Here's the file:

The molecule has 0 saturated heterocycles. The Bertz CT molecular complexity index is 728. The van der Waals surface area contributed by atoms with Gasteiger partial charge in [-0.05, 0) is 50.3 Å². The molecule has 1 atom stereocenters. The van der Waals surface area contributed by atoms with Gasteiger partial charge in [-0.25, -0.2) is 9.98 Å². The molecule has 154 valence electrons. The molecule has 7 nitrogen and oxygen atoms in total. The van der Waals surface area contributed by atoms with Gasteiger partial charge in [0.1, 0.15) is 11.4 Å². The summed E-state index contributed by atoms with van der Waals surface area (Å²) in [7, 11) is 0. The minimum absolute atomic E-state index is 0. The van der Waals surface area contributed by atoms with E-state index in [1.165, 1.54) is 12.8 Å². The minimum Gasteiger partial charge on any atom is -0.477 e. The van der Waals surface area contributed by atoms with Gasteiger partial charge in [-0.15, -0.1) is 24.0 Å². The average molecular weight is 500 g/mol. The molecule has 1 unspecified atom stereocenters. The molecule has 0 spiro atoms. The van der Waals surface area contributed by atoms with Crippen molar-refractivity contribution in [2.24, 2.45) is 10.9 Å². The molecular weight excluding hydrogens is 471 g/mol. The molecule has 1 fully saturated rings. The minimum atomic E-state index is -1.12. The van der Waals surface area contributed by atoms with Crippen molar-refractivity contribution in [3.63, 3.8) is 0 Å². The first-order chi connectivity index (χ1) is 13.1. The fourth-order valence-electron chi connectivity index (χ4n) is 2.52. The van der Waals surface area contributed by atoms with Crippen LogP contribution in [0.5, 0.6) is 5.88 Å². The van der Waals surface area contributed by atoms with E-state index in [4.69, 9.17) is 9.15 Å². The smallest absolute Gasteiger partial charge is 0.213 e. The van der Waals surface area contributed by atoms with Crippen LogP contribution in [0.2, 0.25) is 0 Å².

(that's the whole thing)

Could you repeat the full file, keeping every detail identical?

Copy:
The molecule has 0 saturated heterocycles. The Bertz CT molecular complexity index is 728. The van der Waals surface area contributed by atoms with Gasteiger partial charge in [-0.05, 0) is 50.3 Å². The molecule has 1 atom stereocenters. The van der Waals surface area contributed by atoms with Gasteiger partial charge in [-0.25, -0.2) is 9.98 Å². The molecule has 154 valence electrons. The molecule has 7 nitrogen and oxygen atoms in total. The van der Waals surface area contributed by atoms with Gasteiger partial charge in [0.1, 0.15) is 11.4 Å². The summed E-state index contributed by atoms with van der Waals surface area (Å²) in [7, 11) is 0. The minimum absolute atomic E-state index is 0. The van der Waals surface area contributed by atoms with E-state index in [1.165, 1.54) is 12.8 Å². The minimum Gasteiger partial charge on any atom is -0.477 e. The van der Waals surface area contributed by atoms with Gasteiger partial charge in [-0.15, -0.1) is 24.0 Å². The average molecular weight is 500 g/mol. The molecule has 1 unspecified atom stereocenters. The molecule has 0 spiro atoms. The van der Waals surface area contributed by atoms with Crippen molar-refractivity contribution in [2.24, 2.45) is 10.9 Å². The molecular weight excluding hydrogens is 471 g/mol. The molecule has 1 fully saturated rings. The minimum atomic E-state index is -1.12. The van der Waals surface area contributed by atoms with Crippen molar-refractivity contribution in [3.63, 3.8) is 0 Å². The first-order chi connectivity index (χ1) is 13.1. The fourth-order valence-electron chi connectivity index (χ4n) is 2.52. The van der Waals surface area contributed by atoms with Crippen LogP contribution in [0.5, 0.6) is 5.88 Å². The van der Waals surface area contributed by atoms with E-state index in [4.69, 9.17) is 9.15 Å². The smallest absolute Gasteiger partial charge is 0.213 e. The van der Waals surface area contributed by atoms with Crippen LogP contribution in [0.2, 0.25) is 0 Å².